Mourners lined the streets of Brixton, south London, yesterday to remember the drowned schoolgirl Bunmi Shagaya.
The body of the 11-year-old was found floating in a lake at Cany-Barville, near Dieppe, earlier this month, three days after she disappeared on a school trip to northern France.
Bunmi's coffin was drawn through the streets in a carriage pulled by two plumed horses, amid emotional scenes. Later, Culture Secretary and local MP Tessa Jowell joined her family at a packed memorial service in Lambeth Town Hall.
"Bunmi's death has touched hundreds and thousands if not millions of people in the country who followed the dreadful events in France," said Ms Jowell, "and for every person there is a sense of 'what if? How would I cope?'."
Bunmi's 19-year-old sister Rukiyat broke down in tears and had to be supported by her brother as she read a tribute. "Bunmi was a great girl with a real sense of humour," she said. "She loved drawing and singing and dancing in the house."
Her parents Salinata and Hamed sat behind the coffin, crying throughout.
The family was joined by pupils and teachers from Bunmi's school, Hillmead in Brixton, who sung songs and read poetry dedicated to their classmate. Teacher Collete Anderson described Bunmi as "an excellent example to everyone in the class".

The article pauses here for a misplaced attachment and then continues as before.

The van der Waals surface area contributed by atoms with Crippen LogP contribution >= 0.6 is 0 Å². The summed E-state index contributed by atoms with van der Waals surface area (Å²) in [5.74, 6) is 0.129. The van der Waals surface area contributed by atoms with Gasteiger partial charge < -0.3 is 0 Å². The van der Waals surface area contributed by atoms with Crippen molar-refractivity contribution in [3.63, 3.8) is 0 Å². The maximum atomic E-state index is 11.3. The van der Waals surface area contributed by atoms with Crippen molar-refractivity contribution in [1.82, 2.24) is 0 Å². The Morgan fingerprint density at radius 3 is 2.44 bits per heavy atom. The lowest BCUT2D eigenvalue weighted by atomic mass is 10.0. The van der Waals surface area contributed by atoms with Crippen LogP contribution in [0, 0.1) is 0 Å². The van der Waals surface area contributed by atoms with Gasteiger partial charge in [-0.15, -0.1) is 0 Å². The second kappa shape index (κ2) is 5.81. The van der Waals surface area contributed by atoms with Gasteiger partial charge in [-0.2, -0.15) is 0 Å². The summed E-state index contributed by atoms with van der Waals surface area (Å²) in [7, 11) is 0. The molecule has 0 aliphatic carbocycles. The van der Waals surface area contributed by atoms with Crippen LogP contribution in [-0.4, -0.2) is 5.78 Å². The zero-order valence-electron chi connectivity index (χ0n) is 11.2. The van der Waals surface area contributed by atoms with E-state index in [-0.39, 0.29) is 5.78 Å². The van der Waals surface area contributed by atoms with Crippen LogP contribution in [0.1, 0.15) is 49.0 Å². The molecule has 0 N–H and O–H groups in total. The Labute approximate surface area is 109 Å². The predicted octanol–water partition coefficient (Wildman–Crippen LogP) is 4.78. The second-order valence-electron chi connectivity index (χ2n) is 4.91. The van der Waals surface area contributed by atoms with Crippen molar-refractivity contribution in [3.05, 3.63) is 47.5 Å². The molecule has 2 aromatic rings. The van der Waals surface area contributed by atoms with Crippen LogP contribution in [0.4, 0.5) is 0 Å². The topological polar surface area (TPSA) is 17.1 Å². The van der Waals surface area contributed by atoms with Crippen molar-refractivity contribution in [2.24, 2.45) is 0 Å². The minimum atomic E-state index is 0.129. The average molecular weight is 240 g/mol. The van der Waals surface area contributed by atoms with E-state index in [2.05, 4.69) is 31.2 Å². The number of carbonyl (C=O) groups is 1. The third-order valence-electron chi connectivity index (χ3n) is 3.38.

Bunmi had been on a trip with 40 other pupils and six teachers from Hillmead. She was found in shallow water less than 40ft from the beach at Cany-Barville, where a party of 16 children had been playing and swimming under the supervision of two staff. Police believe that she must have strayed from the group and into water outside a designated area.
The trip to northern France was Hillmead's first foreign excursion, and will now be the subject of an inquiry which magistrates hope will establish who is to blame for Bunmi's death.
After saying prayers at the Nigerian Muslim Association Mosque on the Old Kent Road, the cortège proceeded to Streatham Park Cemetery, where the burial took place.Reuse content